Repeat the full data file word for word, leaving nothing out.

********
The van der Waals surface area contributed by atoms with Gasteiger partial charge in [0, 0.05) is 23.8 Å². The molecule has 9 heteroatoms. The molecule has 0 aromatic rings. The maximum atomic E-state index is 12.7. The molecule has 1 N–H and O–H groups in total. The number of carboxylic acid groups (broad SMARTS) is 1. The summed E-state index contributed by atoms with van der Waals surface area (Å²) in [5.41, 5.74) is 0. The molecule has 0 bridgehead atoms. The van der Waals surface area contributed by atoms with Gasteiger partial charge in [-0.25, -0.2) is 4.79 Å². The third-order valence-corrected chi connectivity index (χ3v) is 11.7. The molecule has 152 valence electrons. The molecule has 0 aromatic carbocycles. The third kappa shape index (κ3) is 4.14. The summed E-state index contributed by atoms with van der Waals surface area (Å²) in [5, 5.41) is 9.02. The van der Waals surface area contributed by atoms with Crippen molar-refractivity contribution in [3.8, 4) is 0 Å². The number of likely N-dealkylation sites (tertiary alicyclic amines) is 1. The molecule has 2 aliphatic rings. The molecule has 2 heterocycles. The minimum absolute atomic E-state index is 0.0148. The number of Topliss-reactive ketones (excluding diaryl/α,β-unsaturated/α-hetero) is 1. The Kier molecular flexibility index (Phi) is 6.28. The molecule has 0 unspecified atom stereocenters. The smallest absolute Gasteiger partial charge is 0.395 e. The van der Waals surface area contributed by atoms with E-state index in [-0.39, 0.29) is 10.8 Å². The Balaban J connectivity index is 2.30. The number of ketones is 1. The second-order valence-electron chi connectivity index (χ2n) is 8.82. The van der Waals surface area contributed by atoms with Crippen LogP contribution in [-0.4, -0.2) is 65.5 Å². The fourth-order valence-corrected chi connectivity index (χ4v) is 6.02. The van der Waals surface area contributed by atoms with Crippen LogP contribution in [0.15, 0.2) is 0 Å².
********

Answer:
The van der Waals surface area contributed by atoms with Gasteiger partial charge in [0, 0.05) is 23.8 Å². The molecule has 9 heteroatoms. The molecule has 0 aromatic rings. The maximum atomic E-state index is 12.7. The molecule has 1 N–H and O–H groups in total. The number of carboxylic acid groups (broad SMARTS) is 1. The summed E-state index contributed by atoms with van der Waals surface area (Å²) in [5.41, 5.74) is 0. The molecule has 0 bridgehead atoms. The van der Waals surface area contributed by atoms with Gasteiger partial charge in [-0.25, -0.2) is 4.79 Å². The third-order valence-corrected chi connectivity index (χ3v) is 11.7. The molecule has 152 valence electrons. The molecule has 0 aromatic carbocycles. The third kappa shape index (κ3) is 4.14. The summed E-state index contributed by atoms with van der Waals surface area (Å²) in [5, 5.41) is 9.02. The van der Waals surface area contributed by atoms with Crippen molar-refractivity contribution in [3.8, 4) is 0 Å². The number of likely N-dealkylation sites (tertiary alicyclic amines) is 1. The molecule has 2 aliphatic rings. The molecule has 2 heterocycles. The minimum absolute atomic E-state index is 0.0148. The number of Topliss-reactive ketones (excluding diaryl/α,β-unsaturated/α-hetero) is 1. The Kier molecular flexibility index (Phi) is 6.28. The molecule has 0 unspecified atom stereocenters. The smallest absolute Gasteiger partial charge is 0.395 e. The van der Waals surface area contributed by atoms with E-state index in [-0.39, 0.29) is 10.8 Å². The Balaban J connectivity index is 2.30. The number of ketones is 1. The second-order valence-electron chi connectivity index (χ2n) is 8.82. The van der Waals surface area contributed by atoms with Crippen LogP contribution in [-0.4, -0.2) is 65.5 Å². The fourth-order valence-corrected chi connectivity index (χ4v) is 6.02. The van der Waals surface area contributed by atoms with Crippen LogP contribution in [0.15, 0.2) is 0 Å².